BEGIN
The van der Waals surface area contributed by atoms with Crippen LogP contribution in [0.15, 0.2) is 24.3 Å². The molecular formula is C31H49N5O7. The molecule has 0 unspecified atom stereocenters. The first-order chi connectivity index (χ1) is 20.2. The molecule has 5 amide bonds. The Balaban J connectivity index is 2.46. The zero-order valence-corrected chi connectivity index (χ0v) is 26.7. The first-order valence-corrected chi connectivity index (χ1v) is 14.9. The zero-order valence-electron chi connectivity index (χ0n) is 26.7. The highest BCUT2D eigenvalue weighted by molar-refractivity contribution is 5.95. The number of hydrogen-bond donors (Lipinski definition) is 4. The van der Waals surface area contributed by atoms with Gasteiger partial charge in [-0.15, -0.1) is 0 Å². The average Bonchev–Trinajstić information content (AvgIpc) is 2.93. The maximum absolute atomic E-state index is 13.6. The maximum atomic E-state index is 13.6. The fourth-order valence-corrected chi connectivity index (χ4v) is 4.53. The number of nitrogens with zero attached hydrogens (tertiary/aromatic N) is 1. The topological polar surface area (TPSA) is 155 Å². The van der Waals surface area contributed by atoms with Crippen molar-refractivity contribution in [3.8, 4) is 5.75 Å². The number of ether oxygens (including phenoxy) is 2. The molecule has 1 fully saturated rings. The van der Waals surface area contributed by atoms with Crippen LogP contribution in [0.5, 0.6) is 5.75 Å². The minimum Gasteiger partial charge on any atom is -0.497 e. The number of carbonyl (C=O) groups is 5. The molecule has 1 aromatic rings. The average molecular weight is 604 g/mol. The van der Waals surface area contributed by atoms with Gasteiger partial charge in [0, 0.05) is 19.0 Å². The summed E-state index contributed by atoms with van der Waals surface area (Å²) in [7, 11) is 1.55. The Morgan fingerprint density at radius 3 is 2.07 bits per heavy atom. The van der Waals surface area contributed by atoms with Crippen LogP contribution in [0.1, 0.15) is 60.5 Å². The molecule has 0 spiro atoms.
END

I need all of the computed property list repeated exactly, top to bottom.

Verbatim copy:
The van der Waals surface area contributed by atoms with Crippen LogP contribution in [0.15, 0.2) is 24.3 Å². The molecular formula is C31H49N5O7. The molecule has 0 unspecified atom stereocenters. The first-order chi connectivity index (χ1) is 20.2. The molecule has 5 amide bonds. The Balaban J connectivity index is 2.46. The zero-order valence-corrected chi connectivity index (χ0v) is 26.7. The first-order valence-corrected chi connectivity index (χ1v) is 14.9. The zero-order valence-electron chi connectivity index (χ0n) is 26.7. The highest BCUT2D eigenvalue weighted by molar-refractivity contribution is 5.95. The number of hydrogen-bond donors (Lipinski definition) is 4. The van der Waals surface area contributed by atoms with Gasteiger partial charge in [-0.15, -0.1) is 0 Å². The average Bonchev–Trinajstić information content (AvgIpc) is 2.93. The maximum absolute atomic E-state index is 13.6. The maximum atomic E-state index is 13.6. The fourth-order valence-corrected chi connectivity index (χ4v) is 4.53. The number of nitrogens with zero attached hydrogens (tertiary/aromatic N) is 1. The topological polar surface area (TPSA) is 155 Å². The van der Waals surface area contributed by atoms with Crippen molar-refractivity contribution in [3.8, 4) is 5.75 Å². The number of ether oxygens (including phenoxy) is 2. The molecule has 1 fully saturated rings. The van der Waals surface area contributed by atoms with Crippen LogP contribution in [0.5, 0.6) is 5.75 Å². The minimum Gasteiger partial charge on any atom is -0.497 e. The number of carbonyl (C=O) groups is 5. The molecule has 1 aromatic rings. The average molecular weight is 604 g/mol. The van der Waals surface area contributed by atoms with Gasteiger partial charge in [0, 0.05) is 19.0 Å². The summed E-state index contributed by atoms with van der Waals surface area (Å²) in [7, 11) is 1.55. The Morgan fingerprint density at radius 3 is 2.07 bits per heavy atom. The van der Waals surface area contributed by atoms with Crippen LogP contribution in [0.1, 0.15) is 60.5 Å². The molecule has 0 spiro atoms.